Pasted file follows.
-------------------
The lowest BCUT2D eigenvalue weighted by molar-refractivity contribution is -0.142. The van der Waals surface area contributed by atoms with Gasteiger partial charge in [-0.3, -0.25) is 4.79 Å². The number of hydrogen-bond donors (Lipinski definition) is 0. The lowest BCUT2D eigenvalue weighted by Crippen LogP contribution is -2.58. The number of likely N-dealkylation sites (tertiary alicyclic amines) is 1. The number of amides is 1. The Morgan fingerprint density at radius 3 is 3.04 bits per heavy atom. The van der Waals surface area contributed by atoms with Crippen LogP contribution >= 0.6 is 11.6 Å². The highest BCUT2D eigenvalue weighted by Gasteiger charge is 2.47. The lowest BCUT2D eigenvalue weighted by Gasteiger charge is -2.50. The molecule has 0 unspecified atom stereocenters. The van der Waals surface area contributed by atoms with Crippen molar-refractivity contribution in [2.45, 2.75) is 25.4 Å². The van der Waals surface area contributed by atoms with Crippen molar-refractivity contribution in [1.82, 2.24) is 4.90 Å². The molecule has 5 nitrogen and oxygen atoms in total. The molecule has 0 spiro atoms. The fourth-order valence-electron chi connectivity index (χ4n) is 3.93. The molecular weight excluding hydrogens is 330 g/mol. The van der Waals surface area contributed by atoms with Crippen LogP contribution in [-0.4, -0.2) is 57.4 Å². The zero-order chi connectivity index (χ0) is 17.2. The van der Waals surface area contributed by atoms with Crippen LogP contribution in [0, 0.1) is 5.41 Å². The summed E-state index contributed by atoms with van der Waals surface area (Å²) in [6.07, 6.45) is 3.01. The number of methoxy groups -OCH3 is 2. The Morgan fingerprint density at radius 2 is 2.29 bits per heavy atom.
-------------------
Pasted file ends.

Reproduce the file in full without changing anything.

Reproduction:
The lowest BCUT2D eigenvalue weighted by molar-refractivity contribution is -0.142. The van der Waals surface area contributed by atoms with Gasteiger partial charge in [-0.3, -0.25) is 4.79 Å². The number of hydrogen-bond donors (Lipinski definition) is 0. The lowest BCUT2D eigenvalue weighted by Crippen LogP contribution is -2.58. The number of likely N-dealkylation sites (tertiary alicyclic amines) is 1. The number of amides is 1. The Morgan fingerprint density at radius 3 is 3.04 bits per heavy atom. The van der Waals surface area contributed by atoms with Crippen LogP contribution >= 0.6 is 11.6 Å². The highest BCUT2D eigenvalue weighted by Gasteiger charge is 2.47. The lowest BCUT2D eigenvalue weighted by Gasteiger charge is -2.50. The molecule has 0 unspecified atom stereocenters. The van der Waals surface area contributed by atoms with Crippen molar-refractivity contribution in [2.45, 2.75) is 25.4 Å². The van der Waals surface area contributed by atoms with Crippen molar-refractivity contribution in [1.82, 2.24) is 4.90 Å². The molecule has 5 nitrogen and oxygen atoms in total. The molecule has 0 spiro atoms. The fourth-order valence-electron chi connectivity index (χ4n) is 3.93. The molecular weight excluding hydrogens is 330 g/mol. The van der Waals surface area contributed by atoms with Crippen LogP contribution in [-0.4, -0.2) is 57.4 Å². The zero-order chi connectivity index (χ0) is 17.2. The van der Waals surface area contributed by atoms with Crippen LogP contribution in [0, 0.1) is 5.41 Å². The summed E-state index contributed by atoms with van der Waals surface area (Å²) in [6.07, 6.45) is 3.01. The number of methoxy groups -OCH3 is 2. The Morgan fingerprint density at radius 2 is 2.29 bits per heavy atom.